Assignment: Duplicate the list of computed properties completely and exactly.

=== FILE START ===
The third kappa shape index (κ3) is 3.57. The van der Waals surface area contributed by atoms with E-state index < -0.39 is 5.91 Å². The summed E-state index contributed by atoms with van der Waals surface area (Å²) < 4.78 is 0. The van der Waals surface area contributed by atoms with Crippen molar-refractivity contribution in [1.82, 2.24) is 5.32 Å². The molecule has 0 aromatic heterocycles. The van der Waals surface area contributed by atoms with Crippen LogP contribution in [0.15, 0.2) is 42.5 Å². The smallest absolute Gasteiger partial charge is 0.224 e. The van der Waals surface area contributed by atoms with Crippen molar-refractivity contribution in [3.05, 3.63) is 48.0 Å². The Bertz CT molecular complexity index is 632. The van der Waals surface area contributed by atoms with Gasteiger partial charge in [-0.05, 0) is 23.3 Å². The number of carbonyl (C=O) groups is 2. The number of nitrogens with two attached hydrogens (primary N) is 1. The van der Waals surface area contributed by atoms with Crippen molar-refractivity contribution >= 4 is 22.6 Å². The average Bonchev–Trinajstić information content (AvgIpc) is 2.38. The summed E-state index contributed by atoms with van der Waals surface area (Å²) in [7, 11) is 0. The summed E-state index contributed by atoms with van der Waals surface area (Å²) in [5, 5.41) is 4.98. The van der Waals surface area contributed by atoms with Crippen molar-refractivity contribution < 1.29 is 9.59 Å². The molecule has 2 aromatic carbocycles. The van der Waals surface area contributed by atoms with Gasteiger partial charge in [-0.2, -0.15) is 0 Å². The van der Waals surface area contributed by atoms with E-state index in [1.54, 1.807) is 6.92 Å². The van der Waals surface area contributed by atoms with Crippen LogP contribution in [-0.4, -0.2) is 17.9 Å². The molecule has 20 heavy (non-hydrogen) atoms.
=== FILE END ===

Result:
The third kappa shape index (κ3) is 3.57. The van der Waals surface area contributed by atoms with E-state index < -0.39 is 5.91 Å². The summed E-state index contributed by atoms with van der Waals surface area (Å²) < 4.78 is 0. The van der Waals surface area contributed by atoms with Crippen molar-refractivity contribution in [1.82, 2.24) is 5.32 Å². The molecule has 0 aromatic heterocycles. The van der Waals surface area contributed by atoms with Crippen LogP contribution in [0.15, 0.2) is 42.5 Å². The smallest absolute Gasteiger partial charge is 0.224 e. The van der Waals surface area contributed by atoms with Crippen molar-refractivity contribution in [3.05, 3.63) is 48.0 Å². The Bertz CT molecular complexity index is 632. The van der Waals surface area contributed by atoms with Gasteiger partial charge in [-0.05, 0) is 23.3 Å². The number of carbonyl (C=O) groups is 2. The number of nitrogens with two attached hydrogens (primary N) is 1. The van der Waals surface area contributed by atoms with Crippen molar-refractivity contribution >= 4 is 22.6 Å². The average Bonchev–Trinajstić information content (AvgIpc) is 2.38. The summed E-state index contributed by atoms with van der Waals surface area (Å²) in [7, 11) is 0. The summed E-state index contributed by atoms with van der Waals surface area (Å²) in [5, 5.41) is 4.98. The van der Waals surface area contributed by atoms with Crippen molar-refractivity contribution < 1.29 is 9.59 Å². The molecule has 2 aromatic carbocycles. The van der Waals surface area contributed by atoms with Gasteiger partial charge in [-0.2, -0.15) is 0 Å². The van der Waals surface area contributed by atoms with E-state index in [1.54, 1.807) is 6.92 Å². The van der Waals surface area contributed by atoms with Crippen LogP contribution in [-0.4, -0.2) is 17.9 Å². The molecule has 20 heavy (non-hydrogen) atoms.